How much trust do your customers, employees, supply chain partners, and other key stakeholders have in your company?
One of the major changes that came out of the Covid-19 pandemic was the increasing trust gap between individuals and institutions. Whether it was employees at Starbucks, Google, Twitter, and Amazon challenging the legitimacy of their companies’ business motives, or an increasing lack of faith in critical institutions like the CDC and the Supreme Court, the bonds of trust were frayed if not broken.
Statistics from a recent PwC study amplify this gap disparity as 87% of business executives thought consumers had a high level of trust but only 30% said they did. The chart below illustrates that across all industries the loss of trust is significantly higher than the increase in trust.
47% of senior executives said trust is developed from the bottom-up not the top-down by consumers, employees, and other stakeholders however only 27% of consumers and 35% of employees agreed, believing the C-Suite should lead on building trust.
This begs the question, what do companies need to do to rebuild trust and clearly demonstrate their commitment to keeping their promises?
Collaborating with your customers instead of marketing at them is a good place to start
Traditional marketing is primarily about stimulating product or service trial. In the digital world, trial is replaced by what a customer or prospect can learn on their own about your product or service and the trust they have in their friends’ experience with it.
To successfully compete and grow your business in this environment, you need to start with the outcome the customer wants to achieve and build a collaborative process to deliver that outcome. When the customer is a direct participant in the development of the product or service, they have a much higher level of trust in the ultimate solution.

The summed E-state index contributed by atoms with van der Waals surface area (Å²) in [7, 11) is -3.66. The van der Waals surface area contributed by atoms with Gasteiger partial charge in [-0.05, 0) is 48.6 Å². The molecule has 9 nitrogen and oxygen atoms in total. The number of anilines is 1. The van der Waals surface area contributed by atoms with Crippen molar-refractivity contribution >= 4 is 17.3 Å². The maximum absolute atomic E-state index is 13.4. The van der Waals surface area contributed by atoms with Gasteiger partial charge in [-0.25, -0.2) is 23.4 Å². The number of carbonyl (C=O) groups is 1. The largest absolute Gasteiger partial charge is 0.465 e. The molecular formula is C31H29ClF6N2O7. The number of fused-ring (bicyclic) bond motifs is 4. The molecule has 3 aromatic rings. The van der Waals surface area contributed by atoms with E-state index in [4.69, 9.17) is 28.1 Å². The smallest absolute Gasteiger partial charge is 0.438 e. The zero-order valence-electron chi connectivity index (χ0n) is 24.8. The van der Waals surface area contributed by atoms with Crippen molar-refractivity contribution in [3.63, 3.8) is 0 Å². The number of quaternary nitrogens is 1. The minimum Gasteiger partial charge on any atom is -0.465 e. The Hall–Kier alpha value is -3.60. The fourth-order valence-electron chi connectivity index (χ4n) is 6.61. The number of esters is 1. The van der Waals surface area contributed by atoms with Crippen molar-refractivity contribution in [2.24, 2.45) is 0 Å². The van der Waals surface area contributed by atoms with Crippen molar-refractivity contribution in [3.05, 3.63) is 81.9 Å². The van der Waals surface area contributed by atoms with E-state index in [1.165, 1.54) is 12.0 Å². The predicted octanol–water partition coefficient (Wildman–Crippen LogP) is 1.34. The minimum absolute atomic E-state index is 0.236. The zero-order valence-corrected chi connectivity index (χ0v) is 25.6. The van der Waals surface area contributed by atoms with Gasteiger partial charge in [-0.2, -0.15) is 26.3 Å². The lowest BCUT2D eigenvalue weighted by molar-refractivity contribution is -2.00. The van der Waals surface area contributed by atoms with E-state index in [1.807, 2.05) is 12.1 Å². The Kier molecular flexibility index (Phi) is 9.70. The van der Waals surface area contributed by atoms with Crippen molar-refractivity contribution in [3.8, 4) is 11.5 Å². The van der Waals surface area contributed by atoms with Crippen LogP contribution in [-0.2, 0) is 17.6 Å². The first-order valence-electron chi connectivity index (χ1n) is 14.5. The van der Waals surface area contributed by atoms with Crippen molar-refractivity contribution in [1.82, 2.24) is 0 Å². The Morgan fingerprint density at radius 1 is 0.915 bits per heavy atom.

Recent surveys have shown that the stakes are high.
A 2018 global survey from digital experience firm Acquina found that while 87% of brand marketers believe they are delivering great customer experiences, less than half of customers agree.
A US survey from Oracle notes that 43% of consumers will blacklist a brand as a result of a bad experience. A further 34% say they will never shop with a company again after just one poor experience.
An SAP study showed that 72% of customers will share a positive experience with six or more people.
According to an Epsilon study, 80% of consumers are more likely to do business with a company that offers them personalized experiences based on their expressed desire for them.
Shifting from a transaction-centric to a relationship-centric customer engagement model
Transaction-centric customer engagement models create a lopsided exchange of value between the provider and the consumer. They are based on the provider’s belief that what they have to offer is more important than the experience of how they offer it. Increasingly, individuals and businesses are making buying decisions based on their emotional connection to the company and its desire to create a shared value experience.
As Paul Robson, President of International at Adobe says, “It is no longer a case of just creating experiences for customers; the future of e-commerce hinges on creating experiences with customers to establish ongoing relationships, and ultimately earn trust and loyalty.”